On November 9 1989 the Berlin Wall ceased to be a barrier. It wasn’t demolished, but the gates were opened and easterners were free to visit the west.

So no doubt there will be great celebrations in November next year when the 20th anniversary arrives.

However an important milestone was reached this week. On Monday the wall had been gone for precisely 28 years, two months and 27 days - exactly the same length of time that it stood.

And I was there just days before it was breached. In October 1989 I was on a trip to West Berlin for A Level German students, and probably the most exciting part of it for any of us - after we’d discovered Der Irish Pub - was the day we visited the east.

It somehow seemed more German than the western half, which boasted McDonald’s, Burger King, Coca-Cola and flash cars and looked like it could have been in America.

It’s true that eastern Europe was beginning to liberalise after Gorbachev had come to power and Russia relaxed its tight grip on its satellite states.

But no-one thought anything was about to happen.

We were speaking to east Berliners in the streets about their lives, how much they earned, how far they were allowed to travel and so on. They were all rather personal questions but what was fascinating was how willing they were to talk - apparently without fearing they’d be picked up and carted off by the Stasi.

Yet there was general scepticism about the prospects for reform. East Germany was one of the strictest eastern bloc countries and the most optimistic person we spoke to said that perhaps within the next 10 years things would begin to change. It wasn’t expected within the next 10 days.

Yet we got home to find the place we’d just been all over the TV news. An endless party seemed to be taking place on top of the wall. If I ever go back, I thought at the time, it’s going to look very different.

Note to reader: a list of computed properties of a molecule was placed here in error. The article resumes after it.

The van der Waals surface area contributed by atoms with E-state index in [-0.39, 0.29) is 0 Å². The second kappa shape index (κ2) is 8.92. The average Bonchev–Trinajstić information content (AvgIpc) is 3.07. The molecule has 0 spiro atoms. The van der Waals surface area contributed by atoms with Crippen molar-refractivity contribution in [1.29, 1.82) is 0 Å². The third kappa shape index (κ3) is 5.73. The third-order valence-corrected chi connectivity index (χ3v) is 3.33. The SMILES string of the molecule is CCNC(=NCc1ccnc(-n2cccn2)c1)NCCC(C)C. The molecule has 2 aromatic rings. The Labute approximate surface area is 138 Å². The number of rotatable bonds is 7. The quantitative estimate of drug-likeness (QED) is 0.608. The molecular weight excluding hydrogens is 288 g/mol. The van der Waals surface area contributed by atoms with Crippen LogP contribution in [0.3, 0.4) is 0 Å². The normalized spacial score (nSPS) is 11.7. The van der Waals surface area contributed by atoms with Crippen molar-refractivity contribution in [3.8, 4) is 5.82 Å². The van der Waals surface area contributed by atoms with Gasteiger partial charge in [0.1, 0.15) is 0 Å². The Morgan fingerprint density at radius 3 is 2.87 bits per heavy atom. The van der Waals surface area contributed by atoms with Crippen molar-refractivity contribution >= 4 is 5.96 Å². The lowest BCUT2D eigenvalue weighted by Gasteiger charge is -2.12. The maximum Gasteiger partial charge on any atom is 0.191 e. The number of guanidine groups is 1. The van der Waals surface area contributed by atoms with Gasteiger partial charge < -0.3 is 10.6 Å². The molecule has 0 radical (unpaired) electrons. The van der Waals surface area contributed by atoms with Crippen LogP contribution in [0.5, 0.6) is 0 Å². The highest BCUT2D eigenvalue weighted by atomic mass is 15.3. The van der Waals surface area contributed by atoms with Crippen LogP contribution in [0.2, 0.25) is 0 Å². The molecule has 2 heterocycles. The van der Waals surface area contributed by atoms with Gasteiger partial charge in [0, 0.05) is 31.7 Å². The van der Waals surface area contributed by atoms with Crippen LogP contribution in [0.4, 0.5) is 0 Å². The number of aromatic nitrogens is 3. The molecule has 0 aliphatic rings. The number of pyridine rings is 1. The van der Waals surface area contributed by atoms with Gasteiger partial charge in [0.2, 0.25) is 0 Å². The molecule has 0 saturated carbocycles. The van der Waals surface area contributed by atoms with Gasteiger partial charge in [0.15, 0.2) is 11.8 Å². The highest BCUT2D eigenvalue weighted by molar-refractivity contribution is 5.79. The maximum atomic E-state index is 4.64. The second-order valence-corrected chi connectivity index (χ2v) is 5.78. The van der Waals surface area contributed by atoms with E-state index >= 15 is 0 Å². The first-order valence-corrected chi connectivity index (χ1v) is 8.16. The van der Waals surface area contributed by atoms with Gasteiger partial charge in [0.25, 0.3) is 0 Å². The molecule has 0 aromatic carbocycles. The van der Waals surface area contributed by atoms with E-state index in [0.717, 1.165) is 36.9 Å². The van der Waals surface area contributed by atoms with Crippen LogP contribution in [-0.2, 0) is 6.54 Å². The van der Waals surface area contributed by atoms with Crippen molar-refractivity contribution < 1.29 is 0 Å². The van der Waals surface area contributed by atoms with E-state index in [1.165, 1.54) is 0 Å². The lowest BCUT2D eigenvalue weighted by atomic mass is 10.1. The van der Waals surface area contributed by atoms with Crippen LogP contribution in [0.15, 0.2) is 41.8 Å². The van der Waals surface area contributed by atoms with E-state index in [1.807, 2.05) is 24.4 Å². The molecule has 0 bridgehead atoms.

The Berlin Wall was 10 years older than me, having been built in a hurry in August 1961, and everyone believed it was there to stay.

The Communist authorities in the east called it the “anti-fascist protection wall”, which can’t have fooled anyone. It was there to keep people in and at least 140 were killed trying to escape, though the exact number is uncertain and probably higher.

The most tragic must be the last attempted escaper Winfried Freudenberger, who was just 32 when he was killed in March 1989, trying to get to the west in a hot air balloon. If he’d waited seven months he could just have walked across.

Only old people who remembered the Nazi era really supported East Germany. When the wall came down, Germany was reunited, its capital returned to Berlin and most people celebrated it.

However I remember some who were less enthusiastic about what a bigger Germany would mean. They weren’t against the end of a repressive regime, but they had their misgivings.

The German author Günter Grass often wrote and spoke against it, arguing that a unified Germany might resume its role as an aggressive nation.

One Frenchman said he liked Germany so much he had always been pleased there were two of them.

British holidaymakers probably feared that with more Germans it would become even harder to get a sun lounger on a Spanish beach.

What I wondered was whether Germany was really a country at all.

To me, German is not the language of a nation, but a central European language spoken by 95 million people in a selection of countries, including Austria, Switzerland, parts of Belgium, eastern France, the western Czech Republic and pockets of Poland.

They also include countries like Prussia, Bavaria, Saxony and the Rhineland that came together in 1871 for the next 74 years.

German doesn’t belong to one nation any more than English belongs to England alone or Spanish is the sole property of Spain. It didn't have to become one country again.

When they were demolishing the wall the Channel Tunnel was under contruction, and I always thought we missed a trick.

Why did nobody think to take all the chalk and rubble from the tunnel, spray-paint it in gaudy colours and sell bits of it off as genuine pieces of the Berlin Wall?